My Last Cigarette

By | August 14, 2020

I don’t normally do this, but I feel strongly about smoking, more accurately, not smoking. I quit nine years ago in July, so every year I have at least one post about quitting.  And, I go back to the About.com forum where I received a lot of support, and made some great friends, and write what they call a”milestone post.” Since I have not done anything here, yet, and this post was featured by the moderator, I thought I would just put it here.  Saves a lot of typing, you know

Nine years ago July was the last cigarette. It was a lonely feeling at the time, a little scary, and clouded with uncertainty. I liked smoking, people are going to say I didn’t, it was just an illusion caused by the addiction, ok, but it felt like I liked smoking. Heck, I looked cool smoking, ok I probably looked almost as stupid as I was, but smoking was the dumbest thing I ever did and it would be awful to look that stupid.  Whatever the case, I quit, and it was the smartest thing I ever did, my doctor said it was the best health care decision a person could make. He was right.

Today, I feel too good to be this old. Happy, cheerful, free, and healthy, and it started with a decision to quit smoking. Making the decision was easy, following through could be tough at times, but every day got easier, every week was a victory. And they piled up, faster and faster. Soon it was a year, a year without a cigarette, wow! That was amazing. Who knew it was even possible?

It is liberating being an ex-smoker, no more stopping to buy a pack, no more making sure there is a lighter handy, no more washing up in an attempt to cover the odor. Life is simpler and better.

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There are so many problems with smoking, the least of which is the ridiculous expense. A person could probably fund a presidential campaign on the money spent smoking. It is hideously expensive, and that is the least of the problems. Smoking kills people, slowly, insidiously, painfully, humiliating them, bankrupting them, destroying them. And I did this by choice?!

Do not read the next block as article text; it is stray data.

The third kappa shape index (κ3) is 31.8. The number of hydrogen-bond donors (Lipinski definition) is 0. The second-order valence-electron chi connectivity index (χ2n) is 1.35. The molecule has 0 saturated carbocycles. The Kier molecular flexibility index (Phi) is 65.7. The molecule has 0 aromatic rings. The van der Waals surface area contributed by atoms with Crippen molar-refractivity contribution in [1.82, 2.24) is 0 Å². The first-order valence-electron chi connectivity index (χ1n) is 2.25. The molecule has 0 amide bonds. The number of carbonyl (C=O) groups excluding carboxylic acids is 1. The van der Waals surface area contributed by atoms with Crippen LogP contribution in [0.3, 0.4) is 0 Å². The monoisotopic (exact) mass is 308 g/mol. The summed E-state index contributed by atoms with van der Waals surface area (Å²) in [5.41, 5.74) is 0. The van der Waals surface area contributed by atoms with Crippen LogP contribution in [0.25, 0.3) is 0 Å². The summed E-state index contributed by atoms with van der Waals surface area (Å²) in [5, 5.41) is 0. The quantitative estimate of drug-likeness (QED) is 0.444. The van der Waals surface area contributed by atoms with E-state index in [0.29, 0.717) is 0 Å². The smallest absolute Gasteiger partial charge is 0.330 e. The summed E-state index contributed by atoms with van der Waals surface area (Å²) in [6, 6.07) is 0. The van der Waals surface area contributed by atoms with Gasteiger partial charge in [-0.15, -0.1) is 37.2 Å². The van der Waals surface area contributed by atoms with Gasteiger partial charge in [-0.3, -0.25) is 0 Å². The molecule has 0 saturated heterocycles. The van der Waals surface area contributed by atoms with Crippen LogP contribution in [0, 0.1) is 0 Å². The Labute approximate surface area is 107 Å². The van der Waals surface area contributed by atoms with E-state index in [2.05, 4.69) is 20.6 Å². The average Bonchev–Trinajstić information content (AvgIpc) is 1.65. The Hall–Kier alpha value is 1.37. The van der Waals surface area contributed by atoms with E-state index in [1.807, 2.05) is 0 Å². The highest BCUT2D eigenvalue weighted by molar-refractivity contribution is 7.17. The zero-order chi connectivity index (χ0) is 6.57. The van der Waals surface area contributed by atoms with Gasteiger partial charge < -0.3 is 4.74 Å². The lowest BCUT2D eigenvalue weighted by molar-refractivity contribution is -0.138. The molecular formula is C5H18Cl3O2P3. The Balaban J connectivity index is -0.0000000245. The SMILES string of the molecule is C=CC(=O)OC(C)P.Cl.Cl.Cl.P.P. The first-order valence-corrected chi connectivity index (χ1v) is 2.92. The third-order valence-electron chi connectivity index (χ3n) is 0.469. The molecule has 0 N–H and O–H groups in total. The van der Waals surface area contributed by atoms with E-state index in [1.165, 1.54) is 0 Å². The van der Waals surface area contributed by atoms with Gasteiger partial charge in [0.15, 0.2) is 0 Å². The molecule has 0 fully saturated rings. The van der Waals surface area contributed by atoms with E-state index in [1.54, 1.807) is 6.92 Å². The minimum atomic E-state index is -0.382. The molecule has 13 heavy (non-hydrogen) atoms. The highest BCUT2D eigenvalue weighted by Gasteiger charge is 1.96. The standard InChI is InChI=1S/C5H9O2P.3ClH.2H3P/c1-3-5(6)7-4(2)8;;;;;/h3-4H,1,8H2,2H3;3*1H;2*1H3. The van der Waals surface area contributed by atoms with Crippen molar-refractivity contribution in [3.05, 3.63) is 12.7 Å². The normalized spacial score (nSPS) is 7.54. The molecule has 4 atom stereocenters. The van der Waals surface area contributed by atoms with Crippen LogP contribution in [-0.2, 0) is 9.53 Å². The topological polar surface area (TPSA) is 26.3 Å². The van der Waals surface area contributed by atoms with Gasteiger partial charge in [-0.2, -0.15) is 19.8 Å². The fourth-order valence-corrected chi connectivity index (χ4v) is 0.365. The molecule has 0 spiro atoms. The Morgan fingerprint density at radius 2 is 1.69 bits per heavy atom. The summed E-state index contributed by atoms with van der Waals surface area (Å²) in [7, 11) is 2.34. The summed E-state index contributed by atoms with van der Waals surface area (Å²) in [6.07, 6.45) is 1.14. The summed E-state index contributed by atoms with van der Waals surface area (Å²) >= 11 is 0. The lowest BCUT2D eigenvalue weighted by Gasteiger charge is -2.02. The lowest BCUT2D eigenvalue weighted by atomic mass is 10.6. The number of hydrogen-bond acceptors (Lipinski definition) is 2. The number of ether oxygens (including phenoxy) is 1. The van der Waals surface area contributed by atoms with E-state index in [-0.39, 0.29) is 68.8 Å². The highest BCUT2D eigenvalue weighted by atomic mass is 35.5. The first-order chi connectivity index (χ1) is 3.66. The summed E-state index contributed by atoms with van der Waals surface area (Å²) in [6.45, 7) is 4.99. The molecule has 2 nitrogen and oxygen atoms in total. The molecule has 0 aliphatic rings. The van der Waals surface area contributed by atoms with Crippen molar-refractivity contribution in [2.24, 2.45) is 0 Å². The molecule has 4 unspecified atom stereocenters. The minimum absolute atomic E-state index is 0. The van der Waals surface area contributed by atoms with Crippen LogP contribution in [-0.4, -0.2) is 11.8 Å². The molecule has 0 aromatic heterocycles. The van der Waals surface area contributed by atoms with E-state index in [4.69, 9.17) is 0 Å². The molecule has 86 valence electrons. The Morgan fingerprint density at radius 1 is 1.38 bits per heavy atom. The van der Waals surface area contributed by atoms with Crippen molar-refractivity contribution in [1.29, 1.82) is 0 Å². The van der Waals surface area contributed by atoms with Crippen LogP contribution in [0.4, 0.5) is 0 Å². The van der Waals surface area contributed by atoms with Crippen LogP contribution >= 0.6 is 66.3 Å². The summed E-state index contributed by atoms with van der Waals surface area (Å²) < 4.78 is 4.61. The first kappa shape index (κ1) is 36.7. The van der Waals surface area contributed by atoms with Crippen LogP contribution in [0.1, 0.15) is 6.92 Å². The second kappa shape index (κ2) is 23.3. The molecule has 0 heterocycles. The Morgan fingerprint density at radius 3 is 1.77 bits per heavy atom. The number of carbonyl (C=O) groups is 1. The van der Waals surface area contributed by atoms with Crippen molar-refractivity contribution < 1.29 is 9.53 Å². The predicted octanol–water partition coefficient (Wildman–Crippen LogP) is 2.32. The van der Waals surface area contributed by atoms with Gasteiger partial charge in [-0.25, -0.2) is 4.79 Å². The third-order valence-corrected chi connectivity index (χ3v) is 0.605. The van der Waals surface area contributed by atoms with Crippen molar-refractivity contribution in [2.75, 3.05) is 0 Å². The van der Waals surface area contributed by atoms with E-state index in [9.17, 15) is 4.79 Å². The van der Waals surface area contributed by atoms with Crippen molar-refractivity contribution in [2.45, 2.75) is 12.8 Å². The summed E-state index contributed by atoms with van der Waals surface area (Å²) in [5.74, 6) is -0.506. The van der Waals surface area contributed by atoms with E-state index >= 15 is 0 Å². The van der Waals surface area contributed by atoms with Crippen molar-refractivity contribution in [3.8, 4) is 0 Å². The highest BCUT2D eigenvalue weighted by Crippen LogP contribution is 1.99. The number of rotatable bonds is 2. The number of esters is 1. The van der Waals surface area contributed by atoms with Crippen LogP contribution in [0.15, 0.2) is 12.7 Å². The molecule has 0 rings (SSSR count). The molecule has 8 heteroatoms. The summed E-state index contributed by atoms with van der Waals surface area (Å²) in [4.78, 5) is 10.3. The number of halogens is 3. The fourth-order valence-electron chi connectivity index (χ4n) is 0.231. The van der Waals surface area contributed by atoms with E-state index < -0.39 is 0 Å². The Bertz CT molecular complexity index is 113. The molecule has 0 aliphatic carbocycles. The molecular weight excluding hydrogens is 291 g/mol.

My Mother quit when she was 85 years old, her doctor told her she had to, or it was going to take her vision. After many years, I don’t even know how many, she quit. She carped, and complained, and griped, but it was a source of great pride, that she managed to quit, at 85. But, she had no idea, nor did I, that smoking is terrible for your eyes. 85 years old, smoked most of her life, and she quit, so can you, and you should. An interesting anecdote, my mom was kind of a handful and made my younger sister promise to tell everyone she died prematurely (if that is possible at 91) because they made her quit smoking.

I exercise, real exercise, three times a week, at the gym, treadmills, elliptical machines, weights, resistance training, real exercise, and I feel great. Better than I have in years. Happier, healthier, nicer to people, a little wealthier, and all because I quit smoking.

Think about it, quitting smoking will help you see better, live longer, feel happier, and have a little more money. Yes. there are moments of difficulty, temptation, even longing, but they pass. There is an old saying in the fitness world (imagine that, me in the fitness world) “If the question is not hunger food is not the answer.” What question could possibly have the answer “smoking a cigarette.”

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Here is a song about freedom, it is old so some of the imagery is a little dated, and it might not be exactly appropriate for freedom from smoking, but these guys are cool, and I am sure would be very happy to help you quit. Besides, no matter what the question, “Rock and Roll,” is always a good answer.

This post was previously published on Life Explained and is republished here with permission from the author.

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